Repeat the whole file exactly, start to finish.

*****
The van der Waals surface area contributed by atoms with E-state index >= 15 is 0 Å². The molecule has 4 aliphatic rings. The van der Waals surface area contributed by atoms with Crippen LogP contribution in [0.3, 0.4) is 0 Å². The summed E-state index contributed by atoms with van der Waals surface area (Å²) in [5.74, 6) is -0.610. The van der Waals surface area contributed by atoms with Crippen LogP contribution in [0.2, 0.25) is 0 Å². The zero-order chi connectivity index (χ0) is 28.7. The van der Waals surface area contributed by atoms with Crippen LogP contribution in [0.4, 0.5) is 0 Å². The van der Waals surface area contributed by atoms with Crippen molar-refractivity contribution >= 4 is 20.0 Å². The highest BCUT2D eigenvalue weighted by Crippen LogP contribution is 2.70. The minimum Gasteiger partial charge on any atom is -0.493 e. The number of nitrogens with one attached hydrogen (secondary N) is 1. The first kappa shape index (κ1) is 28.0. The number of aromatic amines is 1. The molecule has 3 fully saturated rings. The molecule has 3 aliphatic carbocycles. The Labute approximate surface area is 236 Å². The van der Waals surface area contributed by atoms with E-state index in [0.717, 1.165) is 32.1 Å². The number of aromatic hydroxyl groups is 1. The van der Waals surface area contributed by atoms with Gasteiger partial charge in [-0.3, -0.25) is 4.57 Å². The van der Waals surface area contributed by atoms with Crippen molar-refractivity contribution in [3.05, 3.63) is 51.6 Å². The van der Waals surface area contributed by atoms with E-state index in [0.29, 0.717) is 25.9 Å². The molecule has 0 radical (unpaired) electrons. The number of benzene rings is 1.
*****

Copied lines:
The van der Waals surface area contributed by atoms with E-state index >= 15 is 0 Å². The molecule has 4 aliphatic rings. The van der Waals surface area contributed by atoms with Crippen LogP contribution in [0.3, 0.4) is 0 Å². The summed E-state index contributed by atoms with van der Waals surface area (Å²) in [5.74, 6) is -0.610. The van der Waals surface area contributed by atoms with Crippen LogP contribution in [0.2, 0.25) is 0 Å². The zero-order chi connectivity index (χ0) is 28.7. The van der Waals surface area contributed by atoms with Crippen LogP contribution in [0.4, 0.5) is 0 Å². The van der Waals surface area contributed by atoms with Crippen molar-refractivity contribution >= 4 is 20.0 Å². The highest BCUT2D eigenvalue weighted by Crippen LogP contribution is 2.70. The minimum Gasteiger partial charge on any atom is -0.493 e. The number of nitrogens with one attached hydrogen (secondary N) is 1. The first kappa shape index (κ1) is 28.0. The number of aromatic amines is 1. The molecule has 3 fully saturated rings. The molecule has 3 aliphatic carbocycles. The Labute approximate surface area is 236 Å². The van der Waals surface area contributed by atoms with E-state index in [0.717, 1.165) is 32.1 Å². The number of aromatic hydroxyl groups is 1. The van der Waals surface area contributed by atoms with Gasteiger partial charge in [-0.3, -0.25) is 4.57 Å². The van der Waals surface area contributed by atoms with Crippen molar-refractivity contribution in [3.05, 3.63) is 51.6 Å². The van der Waals surface area contributed by atoms with E-state index in [0.29, 0.717) is 25.9 Å². The molecule has 0 radical (unpaired) electrons. The number of benzene rings is 1.